Are temples or shrines “buildings” or “structures”?

When I refer to old temples or shrines in Japan, shoule I use structures or buildings? I refer to each of them as a shrine or a temple, but when I want to generalize, like all these temples, shrines, walls or whatever in certain place, which were built hundreds years ago, how should I call them? To me, “buildings” sound like things built in this modern era. So I thought structures would be better, but sometimes I’ve heard people use “buildings” for that. I researched these words myself, but I’m not sure. Could you please explain the difference between two and which is the better word choice here?


A building generally is designed with walls and a roof. There certainly can be ancient buildings. Structures can be anything that is composed of structural components- a cell structure, a shade structure, etc. My advice is use building only when the referent was at least designed with walls and a roof- even if they have long since fallen in or washed away, and then only if your intent in the usage is to treat it as a whole entity whose basic nature is to have walls and a roof. Use structure when you wish to refer to something that does not walls and a roof or when referring to a building’s structural components or design rather than its essence as a closed containing structure.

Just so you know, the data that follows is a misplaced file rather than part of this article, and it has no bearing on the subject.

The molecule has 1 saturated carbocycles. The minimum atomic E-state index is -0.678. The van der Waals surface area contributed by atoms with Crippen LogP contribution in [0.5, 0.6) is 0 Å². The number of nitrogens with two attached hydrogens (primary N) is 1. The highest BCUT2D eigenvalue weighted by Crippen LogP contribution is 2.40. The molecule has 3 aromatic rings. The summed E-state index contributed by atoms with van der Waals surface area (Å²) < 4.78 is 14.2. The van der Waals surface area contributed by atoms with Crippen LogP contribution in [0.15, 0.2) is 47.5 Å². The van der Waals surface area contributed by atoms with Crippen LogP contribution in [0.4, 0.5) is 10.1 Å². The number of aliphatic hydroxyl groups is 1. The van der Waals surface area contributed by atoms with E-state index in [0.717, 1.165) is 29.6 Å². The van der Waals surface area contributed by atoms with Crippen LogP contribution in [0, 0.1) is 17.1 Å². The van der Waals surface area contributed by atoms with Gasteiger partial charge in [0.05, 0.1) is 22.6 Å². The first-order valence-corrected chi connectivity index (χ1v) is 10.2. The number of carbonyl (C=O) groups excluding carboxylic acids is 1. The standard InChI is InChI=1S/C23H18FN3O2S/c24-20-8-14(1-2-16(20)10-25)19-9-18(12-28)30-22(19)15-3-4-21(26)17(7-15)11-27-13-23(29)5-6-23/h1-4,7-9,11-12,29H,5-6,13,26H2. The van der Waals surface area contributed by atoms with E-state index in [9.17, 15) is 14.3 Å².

This building was erected in 100 BC. – We’re talking about the whole thing as a building.

This structure has stood for thousands of years – Might be a building or just a bunch of pillars, but we are talking about it’s fortitude as a structure.

This building was designed to hold the King’s library. The structure’s entrance is made of beams 6 feet wide. – We can switch back and forth on what we call it based on what we’re saying about it

Source : Link , Question Author : tennis girl , Answer Author : Jim

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